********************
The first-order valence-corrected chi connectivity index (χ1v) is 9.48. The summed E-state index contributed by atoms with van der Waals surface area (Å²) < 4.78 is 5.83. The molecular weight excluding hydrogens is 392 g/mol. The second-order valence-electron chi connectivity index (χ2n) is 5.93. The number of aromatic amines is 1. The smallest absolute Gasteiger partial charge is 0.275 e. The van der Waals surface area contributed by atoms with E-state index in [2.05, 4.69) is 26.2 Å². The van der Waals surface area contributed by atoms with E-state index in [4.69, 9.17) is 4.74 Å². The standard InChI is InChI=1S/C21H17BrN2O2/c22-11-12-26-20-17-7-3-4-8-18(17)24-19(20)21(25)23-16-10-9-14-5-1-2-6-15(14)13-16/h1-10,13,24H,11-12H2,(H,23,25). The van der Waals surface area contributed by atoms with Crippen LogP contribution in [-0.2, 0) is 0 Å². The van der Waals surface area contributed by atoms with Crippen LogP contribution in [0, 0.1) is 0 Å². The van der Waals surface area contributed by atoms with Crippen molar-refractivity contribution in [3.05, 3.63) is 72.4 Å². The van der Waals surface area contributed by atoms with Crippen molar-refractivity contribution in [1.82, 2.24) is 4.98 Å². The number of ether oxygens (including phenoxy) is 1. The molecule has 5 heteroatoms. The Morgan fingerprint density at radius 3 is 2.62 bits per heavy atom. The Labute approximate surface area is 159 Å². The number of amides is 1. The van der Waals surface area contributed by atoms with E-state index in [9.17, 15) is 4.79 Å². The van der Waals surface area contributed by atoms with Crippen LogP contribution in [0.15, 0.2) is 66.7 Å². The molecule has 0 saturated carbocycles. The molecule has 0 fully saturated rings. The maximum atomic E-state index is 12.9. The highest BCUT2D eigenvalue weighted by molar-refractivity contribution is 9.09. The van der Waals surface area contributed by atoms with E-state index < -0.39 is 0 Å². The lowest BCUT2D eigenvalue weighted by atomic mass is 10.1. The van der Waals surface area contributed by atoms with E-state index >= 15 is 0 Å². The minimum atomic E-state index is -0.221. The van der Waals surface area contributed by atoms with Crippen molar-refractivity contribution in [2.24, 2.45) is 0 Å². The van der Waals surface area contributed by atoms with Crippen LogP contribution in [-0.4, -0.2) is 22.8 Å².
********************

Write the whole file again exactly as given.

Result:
The first-order valence-corrected chi connectivity index (χ1v) is 9.48. The summed E-state index contributed by atoms with van der Waals surface area (Å²) < 4.78 is 5.83. The molecular weight excluding hydrogens is 392 g/mol. The second-order valence-electron chi connectivity index (χ2n) is 5.93. The number of aromatic amines is 1. The smallest absolute Gasteiger partial charge is 0.275 e. The van der Waals surface area contributed by atoms with E-state index in [2.05, 4.69) is 26.2 Å². The van der Waals surface area contributed by atoms with E-state index in [4.69, 9.17) is 4.74 Å². The standard InChI is InChI=1S/C21H17BrN2O2/c22-11-12-26-20-17-7-3-4-8-18(17)24-19(20)21(25)23-16-10-9-14-5-1-2-6-15(14)13-16/h1-10,13,24H,11-12H2,(H,23,25). The van der Waals surface area contributed by atoms with Crippen LogP contribution in [-0.2, 0) is 0 Å². The van der Waals surface area contributed by atoms with Crippen LogP contribution in [0, 0.1) is 0 Å². The van der Waals surface area contributed by atoms with Crippen molar-refractivity contribution in [3.05, 3.63) is 72.4 Å². The van der Waals surface area contributed by atoms with Crippen molar-refractivity contribution in [1.82, 2.24) is 4.98 Å². The number of ether oxygens (including phenoxy) is 1. The molecule has 5 heteroatoms. The Morgan fingerprint density at radius 3 is 2.62 bits per heavy atom. The Labute approximate surface area is 159 Å². The number of amides is 1. The van der Waals surface area contributed by atoms with E-state index in [9.17, 15) is 4.79 Å². The van der Waals surface area contributed by atoms with Crippen LogP contribution in [0.15, 0.2) is 66.7 Å². The molecule has 0 saturated carbocycles. The molecule has 0 fully saturated rings. The maximum atomic E-state index is 12.9. The highest BCUT2D eigenvalue weighted by molar-refractivity contribution is 9.09. The van der Waals surface area contributed by atoms with E-state index < -0.39 is 0 Å². The lowest BCUT2D eigenvalue weighted by atomic mass is 10.1. The van der Waals surface area contributed by atoms with E-state index >= 15 is 0 Å². The minimum atomic E-state index is -0.221. The van der Waals surface area contributed by atoms with Crippen molar-refractivity contribution in [2.24, 2.45) is 0 Å². The van der Waals surface area contributed by atoms with Crippen LogP contribution in [-0.4, -0.2) is 22.8 Å².